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The controls were a little wonky. The music was great and suited the mood very well. The story was beautiful. That said...

The thing I love most about this game is the creators' ability to portray (in my opinion) a very believable and subtle Aspergic character. Having an Aspergic sister, I usually end up cringing when I see what media and pop culture seems to think "autistic" means. There were so many small touches that the creators gave to River that really sold it and made her feel like a real person with Asperger's: she had a tendency to shift her eyes around a lot rather than keeping eye contact; she would say things in a very formal manner (her answer to "Are you two a couple?" among other things); she tried to have the same conversation multiple times over a long period of time ("What else?")... It really was a wonderful, realistic representation of an Aspie.

What makes it even better is how respectful the game is towards her condition. No one talked about "fixing" her, but at the same time, she did have adequate therapy to help her cope. Side characters pointed out things that are often misunderstood or overlooked about ASD (Izzy pointing out that it's exhausting to act neurotypical, though it can be done; Izzy pointing out that neurotypicals don't always know what's best for Aspies; Eva pointing out that Aspies don't always have perfect memories; etc.).

What makes it EVEN BETTER on top of all that is the way that the game captures how strained and difficult a relationship between an NT and an Aspie can be. Communication is not always easy, even between two N Ts or two Aspies, but putting one of each together is like sending Mac files to a Windows computer; the content can be the same, but the process is so different that it's impossible for one side to know what the other is trying to say.

Being an NT myself, I might not have the right to say this, but, in my opinion, this game does a lot to promote autism awareness and to show that, while often difficult for everyone involved, it is possible to have a caring relationship between someone on the spectrum and someone off of it.

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Enjoyable but questionable value for money
  • Touching story
  • Good music

  • Terrible UI
  • Really short
  • Limited interactivity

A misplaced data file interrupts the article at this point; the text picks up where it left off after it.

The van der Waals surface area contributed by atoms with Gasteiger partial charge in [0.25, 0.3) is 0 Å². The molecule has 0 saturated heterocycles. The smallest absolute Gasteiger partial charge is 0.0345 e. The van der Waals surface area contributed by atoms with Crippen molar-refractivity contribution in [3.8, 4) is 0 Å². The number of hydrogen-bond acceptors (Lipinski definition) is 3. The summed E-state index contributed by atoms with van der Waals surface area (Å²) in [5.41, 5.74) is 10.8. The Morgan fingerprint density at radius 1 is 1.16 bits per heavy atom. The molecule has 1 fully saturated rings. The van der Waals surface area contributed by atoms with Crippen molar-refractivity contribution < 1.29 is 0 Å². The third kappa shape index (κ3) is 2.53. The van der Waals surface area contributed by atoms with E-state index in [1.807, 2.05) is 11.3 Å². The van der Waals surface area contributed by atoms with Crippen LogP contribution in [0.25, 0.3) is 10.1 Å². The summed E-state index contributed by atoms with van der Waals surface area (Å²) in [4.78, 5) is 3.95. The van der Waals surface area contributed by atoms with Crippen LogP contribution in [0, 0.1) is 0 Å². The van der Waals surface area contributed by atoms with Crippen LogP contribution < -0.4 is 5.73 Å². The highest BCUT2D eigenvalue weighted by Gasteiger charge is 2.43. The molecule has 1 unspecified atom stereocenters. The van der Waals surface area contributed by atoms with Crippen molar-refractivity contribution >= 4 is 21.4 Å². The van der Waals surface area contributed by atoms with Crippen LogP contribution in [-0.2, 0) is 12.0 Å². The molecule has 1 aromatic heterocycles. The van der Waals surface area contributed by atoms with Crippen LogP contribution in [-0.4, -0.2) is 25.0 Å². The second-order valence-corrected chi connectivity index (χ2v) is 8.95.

First off, To The Moon is basically a visual novel, not a game. Interactivity is comparable to a Homestuck flash: gameplay is limited to walking around talking to people and interacting with things until you find the way to the next memory. The UI is a barely functional RPG Maker menu, lacking many of the options you'd expect in a Visual Novel. You can't even view or change the controls.

Apart from that, the story is great. However, it's not something you'd want to play more than once, as there's no way to skip through the game. At All. You can't even skip cutscenes or credits. It is enjoyable, but whether it's worth the money is another question, despite the low price. If you're strapped for cash, I'd recommend getting a different game, but if you have money to spare and it's on sale, you might as well give it a try.

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A Lunar Story That Gets Overshadowed By The Framing Device
To The Moon is a fantastic story(game) about a mans life and his relationship with his neurodifferent wife, told through a framing story where people go through his memories to give him his dying dream of going to the moon.

  • Keyboard controls much better than mouse
  • Dialogue can be clunky, they make a wit/half-wit joke but use a synonym, so it doesn't actually make sense.
  • It has three acts and labels itself as having three acts, but it places the labels incorrectly, making them feel forced.
  • Repeatedly lampshading your story as 'chessy cr**# does nothing but slightly insult the people who bought your story game and are enjoying it.
  • Pop-culture references feel below the greatness of the story and apart from Twilight don't go beyond 'Hey! X exists!#
  • Thinks it has twists when it really has well-grounded climatic story moments

This game doesn't understand why it is great. The story with the husband and wife is exceptional, it's short and simple but there is an incredible amount of depth and it shows so much. But it doesn't completely recognise that our enjoyment comes from exploring this, the relationship between the two memory explorers are good and they are good characters, the humour is generally funny, but too much focus is given to them when they just aren't the attraction. I enjoyed the jokes, but they didn#t sit right for me, because in the end I didn't come for them and wanted to get to the good bits. All the tension comes from the framing plot, but it ends up being pointless melodrama, particularly towards the end where it becomes very forced. The lives of the people were more interesting and more natural

This extends heavily into the gameplay. Heavy Rain took gameplay and used it to bring the player closer to the story, To The Moon's gameplay removes the player from the story. In the end the game should have been exploring these lives, but it gates it with find 5 things gameplay, which is actually just there to make you see the story. It would have been a better game with less 'gameplay' and more player trust.

And the ending left me completely dissatisified. Giving people fake memories overstepped into removing the purpose of living.

Nevertheless I've had greater engagement in my dissatisfaction than in almost any other polished I've ever played. It pushes boundaries of thought

9/10 Must Play
  # comments: 5
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